Khan, MIU, Mbuagbaw, L, Holek, M, Bdair, F, Durrani, ZH, Mellor, K, Eddy, S, Eldridge, SM, Chan, CL, Campbell, MJ, Bond, CM, Hopewell, S, Lancaster, GA ORCID: https://orcid.org/0000-0002-6957-6177 and Thabane, L (2021) Transparency of informed consent in pilot and feasibility studies is inadequate: a single-center quality assurance study. Pilot and Feasibility Studies, 7 (1). 1- 10.

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Abstract

BACKGROUND: Pilot and feasibility studies (PAFS) often have complex objectives aimed at assessing feasibility of conducting a larger study. These may not be clear to participants in pilot studies. METHODS: Here, we aimed to assess the transparency of informed consent in PAFS by investigating whether researchers communicate, through patient information leaflets and consent forms, key features of the studies. We collected this data from original versions of these documents submitted for ethics approval and the final approved documents for PAFS submitted to the Hamilton Integrated Research Ethics Board, Canada. RESULTS: One hundred eighty-four PAFS, submitted for ethics approval from 2004 to 2020, were included, and we found that of the approved consent documents which were provided to participants, 83.2% (153) stated the terms "pilot" or "feasibility" in their title, 12% (22) stated the definition of a pilot/feasibility study, 42.4% (78) of the studies stated their intent to assess feasibility, 19.6% (36) stated the specific feasibility objectives, 1.6% (3) stated the criteria for success of the pilot study, and 0.5% (1) stated all five of these criteria. After ethics review, a small increase in transparency occurred, ranging from 1.6 to 2.8% depending on the criteria. By extracting data from the protocols of the PAFS, we found that 73.9% (136) stated intent to assess feasibility, 71.2% (131) stated specific feasibility objectives, and 33.7% (62) stated criteria for success of the study to lead to a larger study. CONCLUSION: The transparency of informed consent in PAFS is inadequate and needs to be specifically addressed by research ethics guidelines. Research ethics boards and researchers ought to be made aware and mindful of best practices of informed consent in the context of PAFS.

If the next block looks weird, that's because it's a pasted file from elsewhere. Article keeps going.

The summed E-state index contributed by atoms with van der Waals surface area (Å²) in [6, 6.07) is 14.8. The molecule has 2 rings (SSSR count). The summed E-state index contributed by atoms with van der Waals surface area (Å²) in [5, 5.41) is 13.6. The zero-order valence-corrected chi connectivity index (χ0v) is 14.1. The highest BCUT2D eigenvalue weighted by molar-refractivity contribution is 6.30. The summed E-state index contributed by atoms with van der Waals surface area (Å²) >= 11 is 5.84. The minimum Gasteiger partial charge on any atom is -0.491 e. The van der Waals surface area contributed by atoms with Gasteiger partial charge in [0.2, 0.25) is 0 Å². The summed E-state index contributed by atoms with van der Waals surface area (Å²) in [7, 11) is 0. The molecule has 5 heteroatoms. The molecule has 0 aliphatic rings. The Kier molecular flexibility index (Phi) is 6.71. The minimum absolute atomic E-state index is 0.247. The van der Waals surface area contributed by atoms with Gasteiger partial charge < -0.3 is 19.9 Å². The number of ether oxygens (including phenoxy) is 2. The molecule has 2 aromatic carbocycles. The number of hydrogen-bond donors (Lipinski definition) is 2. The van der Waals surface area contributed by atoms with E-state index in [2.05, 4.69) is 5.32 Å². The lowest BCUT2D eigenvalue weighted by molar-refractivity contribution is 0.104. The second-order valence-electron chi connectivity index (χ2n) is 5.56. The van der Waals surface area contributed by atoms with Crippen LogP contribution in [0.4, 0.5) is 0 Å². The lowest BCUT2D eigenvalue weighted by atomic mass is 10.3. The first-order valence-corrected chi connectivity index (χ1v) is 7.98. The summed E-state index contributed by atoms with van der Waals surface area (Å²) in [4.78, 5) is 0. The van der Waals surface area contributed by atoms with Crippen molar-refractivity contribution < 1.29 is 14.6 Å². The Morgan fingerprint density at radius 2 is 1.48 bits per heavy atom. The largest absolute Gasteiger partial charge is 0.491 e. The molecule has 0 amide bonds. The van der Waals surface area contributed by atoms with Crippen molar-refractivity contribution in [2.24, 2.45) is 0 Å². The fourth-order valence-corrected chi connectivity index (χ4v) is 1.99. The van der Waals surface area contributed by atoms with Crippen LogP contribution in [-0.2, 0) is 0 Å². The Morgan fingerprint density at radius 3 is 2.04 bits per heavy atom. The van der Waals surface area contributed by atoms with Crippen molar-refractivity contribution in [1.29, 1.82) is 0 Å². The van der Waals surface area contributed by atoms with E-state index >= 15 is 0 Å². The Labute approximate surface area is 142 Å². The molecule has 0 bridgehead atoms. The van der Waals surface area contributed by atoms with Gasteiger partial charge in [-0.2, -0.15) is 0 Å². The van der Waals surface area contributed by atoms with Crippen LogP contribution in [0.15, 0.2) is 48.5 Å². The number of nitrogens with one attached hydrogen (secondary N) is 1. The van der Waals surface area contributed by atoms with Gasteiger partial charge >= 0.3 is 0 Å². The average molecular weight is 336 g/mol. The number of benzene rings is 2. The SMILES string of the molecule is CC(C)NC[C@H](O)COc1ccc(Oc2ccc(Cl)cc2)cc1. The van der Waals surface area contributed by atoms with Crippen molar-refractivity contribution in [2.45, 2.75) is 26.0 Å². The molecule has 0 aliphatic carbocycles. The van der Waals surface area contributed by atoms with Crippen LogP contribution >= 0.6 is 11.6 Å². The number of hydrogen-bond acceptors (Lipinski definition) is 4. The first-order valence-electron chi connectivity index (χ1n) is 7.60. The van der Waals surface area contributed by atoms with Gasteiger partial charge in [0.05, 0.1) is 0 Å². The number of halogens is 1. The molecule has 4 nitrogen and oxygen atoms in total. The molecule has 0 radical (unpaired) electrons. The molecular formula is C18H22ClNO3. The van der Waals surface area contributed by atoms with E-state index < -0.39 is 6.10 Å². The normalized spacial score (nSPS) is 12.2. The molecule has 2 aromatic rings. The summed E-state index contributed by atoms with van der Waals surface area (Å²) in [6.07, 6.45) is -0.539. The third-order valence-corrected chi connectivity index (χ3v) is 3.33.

Item Type: Article
Additional Information: This article is licensed under a Creative Commons Attribution 4.0 International License, which permits use, sharing, adaptation, distribution and reproduction in any medium or format, as long as you give appropriate credit to the original author(s) and the source, provide a link to the Creative Commons licence, and indicate if changes were made. The images or other third party material in this article are included in the article's Creative Commons licence, unless indicated otherwise in a credit line to the material. If material is not included in the article's Creative Commons licence and your intended use is not permitted by statutory regulation or exceeds the permitted use, you will need to obtain permission directly from the copyright holder. To view a copy of this licence, visit http://creativecommons.org/licenses/by/4.0/. The Creative Commons Public Domain Dedication waiver (http://creativecommons.org/publicdomain/zero/1.0/) applies to the data made available in this article, unless otherwise stated in a credit line to the data.
Uncontrolled Keywords: Research ethics, Informed consent, Pilot studies, Feasibility studies
Subjects: R Medicine > R Medicine (General) > R735 Medical education. Medical schools. Research
R Medicine > RA Public aspects of medicine
Divisions: Faculty of Medicine and Health Sciences > School of Medicine
Related URLs:
Depositing User: Symplectic
Date Deposited: 30 Apr 2021 09:32
Last Modified: 21 Oct 2021 13:49
URI: https://eprints.keele.ac.uk/id/eprint/9462

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